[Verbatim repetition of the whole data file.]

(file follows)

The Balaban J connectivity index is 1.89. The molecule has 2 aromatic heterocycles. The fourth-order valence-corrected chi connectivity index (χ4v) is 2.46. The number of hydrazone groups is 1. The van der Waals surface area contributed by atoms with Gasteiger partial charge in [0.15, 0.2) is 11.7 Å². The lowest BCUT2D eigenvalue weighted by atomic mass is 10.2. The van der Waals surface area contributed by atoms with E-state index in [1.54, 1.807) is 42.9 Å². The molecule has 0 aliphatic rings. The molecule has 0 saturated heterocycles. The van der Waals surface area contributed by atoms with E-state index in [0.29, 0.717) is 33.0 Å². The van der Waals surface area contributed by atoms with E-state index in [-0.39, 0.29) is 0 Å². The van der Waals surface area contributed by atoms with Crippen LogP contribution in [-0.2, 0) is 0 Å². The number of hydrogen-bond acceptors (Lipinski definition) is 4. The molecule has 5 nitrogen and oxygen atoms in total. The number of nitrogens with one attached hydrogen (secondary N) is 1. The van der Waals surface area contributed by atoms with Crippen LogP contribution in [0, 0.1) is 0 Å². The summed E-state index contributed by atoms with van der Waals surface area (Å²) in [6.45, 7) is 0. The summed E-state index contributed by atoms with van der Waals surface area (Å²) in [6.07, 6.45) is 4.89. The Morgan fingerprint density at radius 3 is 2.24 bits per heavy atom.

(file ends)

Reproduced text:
The Balaban J connectivity index is 1.89. The molecule has 2 aromatic heterocycles. The fourth-order valence-corrected chi connectivity index (χ4v) is 2.46. The number of hydrazone groups is 1. The van der Waals surface area contributed by atoms with Gasteiger partial charge in [0.15, 0.2) is 11.7 Å². The lowest BCUT2D eigenvalue weighted by atomic mass is 10.2. The van der Waals surface area contributed by atoms with E-state index in [1.54, 1.807) is 42.9 Å². The molecule has 0 aliphatic rings. The molecule has 0 saturated heterocycles. The van der Waals surface area contributed by atoms with E-state index in [0.29, 0.717) is 33.0 Å². The van der Waals surface area contributed by atoms with E-state index in [-0.39, 0.29) is 0 Å². The van der Waals surface area contributed by atoms with Crippen LogP contribution in [-0.2, 0) is 0 Å². The number of hydrogen-bond acceptors (Lipinski definition) is 4. The molecule has 5 nitrogen and oxygen atoms in total. The number of nitrogens with one attached hydrogen (secondary N) is 1. The van der Waals surface area contributed by atoms with Crippen LogP contribution in [0, 0.1) is 0 Å². The summed E-state index contributed by atoms with van der Waals surface area (Å²) in [6.45, 7) is 0. The summed E-state index contributed by atoms with van der Waals surface area (Å²) in [6.07, 6.45) is 4.89. The Morgan fingerprint density at radius 3 is 2.24 bits per heavy atom.